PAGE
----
Wellesley College student Oscar Hough
Tūmanako - hope for a peaceful world – was opened by Wellington Mayor Celia Wade-Brown who told more than 300 parents, children, and peace supporters that the exhibition expressed the voices and hopes of children for a world free from nuclear weapons.
“Children often suffer in armed conflicts around the world and the art exhibition provides the opportunity to express the belief of New Zealand children in peace and justice,” she says.
A UNICEF Child Friendly City, Wellington is committed, along with the rest of New Zealand, to a nuclear-free world, says Mayor Wade-Brown.
Wellington City Council is hosting the exhibition with Soka Gakkai International of New Zealand, a Buddhist-based peace group, to encourage a peaceful world free from nuclear weapons.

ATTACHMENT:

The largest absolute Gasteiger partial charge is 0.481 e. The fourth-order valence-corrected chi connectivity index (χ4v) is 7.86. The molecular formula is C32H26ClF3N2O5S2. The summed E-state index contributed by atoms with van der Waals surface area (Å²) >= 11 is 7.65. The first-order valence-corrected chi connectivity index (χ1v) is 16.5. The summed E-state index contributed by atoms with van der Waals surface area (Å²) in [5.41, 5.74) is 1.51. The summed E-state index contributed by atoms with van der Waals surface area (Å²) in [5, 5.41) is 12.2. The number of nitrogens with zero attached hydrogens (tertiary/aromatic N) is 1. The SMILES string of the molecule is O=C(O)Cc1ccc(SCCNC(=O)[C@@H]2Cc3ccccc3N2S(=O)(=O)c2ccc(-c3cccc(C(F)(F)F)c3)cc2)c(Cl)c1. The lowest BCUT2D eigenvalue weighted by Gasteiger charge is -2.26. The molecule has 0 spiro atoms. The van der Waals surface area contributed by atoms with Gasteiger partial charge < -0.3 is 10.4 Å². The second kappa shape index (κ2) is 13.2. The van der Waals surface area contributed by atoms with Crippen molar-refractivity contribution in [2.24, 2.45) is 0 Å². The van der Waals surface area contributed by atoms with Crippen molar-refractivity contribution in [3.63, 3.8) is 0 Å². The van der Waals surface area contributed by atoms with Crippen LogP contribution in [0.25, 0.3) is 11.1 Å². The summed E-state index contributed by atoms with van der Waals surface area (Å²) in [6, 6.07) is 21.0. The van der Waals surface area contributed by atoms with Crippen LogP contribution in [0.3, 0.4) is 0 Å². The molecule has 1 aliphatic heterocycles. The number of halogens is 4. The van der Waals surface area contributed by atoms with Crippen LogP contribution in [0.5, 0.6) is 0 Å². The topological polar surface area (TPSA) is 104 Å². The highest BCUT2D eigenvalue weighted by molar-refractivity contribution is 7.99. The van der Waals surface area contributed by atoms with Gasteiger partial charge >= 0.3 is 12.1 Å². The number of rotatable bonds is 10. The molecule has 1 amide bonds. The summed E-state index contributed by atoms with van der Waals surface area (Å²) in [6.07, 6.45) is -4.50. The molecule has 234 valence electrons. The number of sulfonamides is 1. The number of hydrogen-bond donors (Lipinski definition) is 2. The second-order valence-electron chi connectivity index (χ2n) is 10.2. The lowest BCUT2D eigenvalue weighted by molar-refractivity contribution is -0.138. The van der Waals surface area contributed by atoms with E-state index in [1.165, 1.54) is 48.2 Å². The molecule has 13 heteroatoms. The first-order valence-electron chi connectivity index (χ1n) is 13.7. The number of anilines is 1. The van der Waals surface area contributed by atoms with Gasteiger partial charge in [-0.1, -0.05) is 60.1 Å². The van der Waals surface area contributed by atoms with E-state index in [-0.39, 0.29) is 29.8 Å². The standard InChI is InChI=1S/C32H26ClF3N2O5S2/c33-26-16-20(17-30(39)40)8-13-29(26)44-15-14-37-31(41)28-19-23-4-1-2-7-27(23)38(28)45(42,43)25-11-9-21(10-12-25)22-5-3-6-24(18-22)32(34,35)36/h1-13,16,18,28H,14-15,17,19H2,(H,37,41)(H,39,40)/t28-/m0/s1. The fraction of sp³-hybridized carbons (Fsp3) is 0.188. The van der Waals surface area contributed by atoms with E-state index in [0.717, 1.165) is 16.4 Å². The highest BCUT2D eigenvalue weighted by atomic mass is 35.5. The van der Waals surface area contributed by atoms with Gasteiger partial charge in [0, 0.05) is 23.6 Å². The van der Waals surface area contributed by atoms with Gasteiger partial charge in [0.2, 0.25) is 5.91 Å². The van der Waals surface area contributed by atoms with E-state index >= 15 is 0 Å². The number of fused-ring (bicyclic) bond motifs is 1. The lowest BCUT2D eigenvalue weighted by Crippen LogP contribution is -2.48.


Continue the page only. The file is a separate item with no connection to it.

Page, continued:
A representative of Soka Gakkai New Zealand, Joycelyn Raffills, says the exhibition features a “striking depth of thought” and artistic talent.
“The children’s paintings provide a fresh vision of hope for a peaceful world,” she says.
The Stringendo youth orchestra also also performed at the exhibition which will be open for two weeks from Sunday August..